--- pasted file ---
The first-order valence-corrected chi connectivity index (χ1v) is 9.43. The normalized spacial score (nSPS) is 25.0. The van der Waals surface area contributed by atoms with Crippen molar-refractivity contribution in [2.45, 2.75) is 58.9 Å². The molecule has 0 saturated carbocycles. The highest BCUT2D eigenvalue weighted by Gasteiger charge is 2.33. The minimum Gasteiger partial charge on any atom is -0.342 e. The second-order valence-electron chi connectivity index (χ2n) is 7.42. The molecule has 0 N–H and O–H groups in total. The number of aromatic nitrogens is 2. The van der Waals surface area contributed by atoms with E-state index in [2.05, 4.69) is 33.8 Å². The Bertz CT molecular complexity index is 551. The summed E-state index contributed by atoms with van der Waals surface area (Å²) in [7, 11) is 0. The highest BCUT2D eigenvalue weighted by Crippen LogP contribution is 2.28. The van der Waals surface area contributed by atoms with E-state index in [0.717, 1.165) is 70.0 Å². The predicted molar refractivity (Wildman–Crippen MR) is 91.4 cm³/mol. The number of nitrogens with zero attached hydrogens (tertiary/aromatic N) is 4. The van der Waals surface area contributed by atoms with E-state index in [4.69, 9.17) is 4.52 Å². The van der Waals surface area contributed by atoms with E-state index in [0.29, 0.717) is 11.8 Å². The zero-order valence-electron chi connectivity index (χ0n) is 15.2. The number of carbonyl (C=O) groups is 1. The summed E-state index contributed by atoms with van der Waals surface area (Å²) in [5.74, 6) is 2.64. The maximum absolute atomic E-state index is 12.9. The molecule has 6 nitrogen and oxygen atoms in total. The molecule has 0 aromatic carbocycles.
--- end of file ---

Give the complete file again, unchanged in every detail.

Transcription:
The first-order valence-corrected chi connectivity index (χ1v) is 9.43. The normalized spacial score (nSPS) is 25.0. The van der Waals surface area contributed by atoms with Crippen molar-refractivity contribution in [2.45, 2.75) is 58.9 Å². The molecule has 0 saturated carbocycles. The highest BCUT2D eigenvalue weighted by Gasteiger charge is 2.33. The minimum Gasteiger partial charge on any atom is -0.342 e. The second-order valence-electron chi connectivity index (χ2n) is 7.42. The molecule has 0 N–H and O–H groups in total. The number of aromatic nitrogens is 2. The van der Waals surface area contributed by atoms with E-state index in [2.05, 4.69) is 33.8 Å². The Bertz CT molecular complexity index is 551. The summed E-state index contributed by atoms with van der Waals surface area (Å²) in [7, 11) is 0. The highest BCUT2D eigenvalue weighted by Crippen LogP contribution is 2.28. The van der Waals surface area contributed by atoms with E-state index in [0.717, 1.165) is 70.0 Å². The predicted molar refractivity (Wildman–Crippen MR) is 91.4 cm³/mol. The number of nitrogens with zero attached hydrogens (tertiary/aromatic N) is 4. The van der Waals surface area contributed by atoms with E-state index in [4.69, 9.17) is 4.52 Å². The van der Waals surface area contributed by atoms with E-state index in [0.29, 0.717) is 11.8 Å². The zero-order valence-electron chi connectivity index (χ0n) is 15.2. The number of carbonyl (C=O) groups is 1. The summed E-state index contributed by atoms with van der Waals surface area (Å²) in [5.74, 6) is 2.64. The maximum absolute atomic E-state index is 12.9. The molecule has 6 nitrogen and oxygen atoms in total. The molecule has 0 aromatic carbocycles.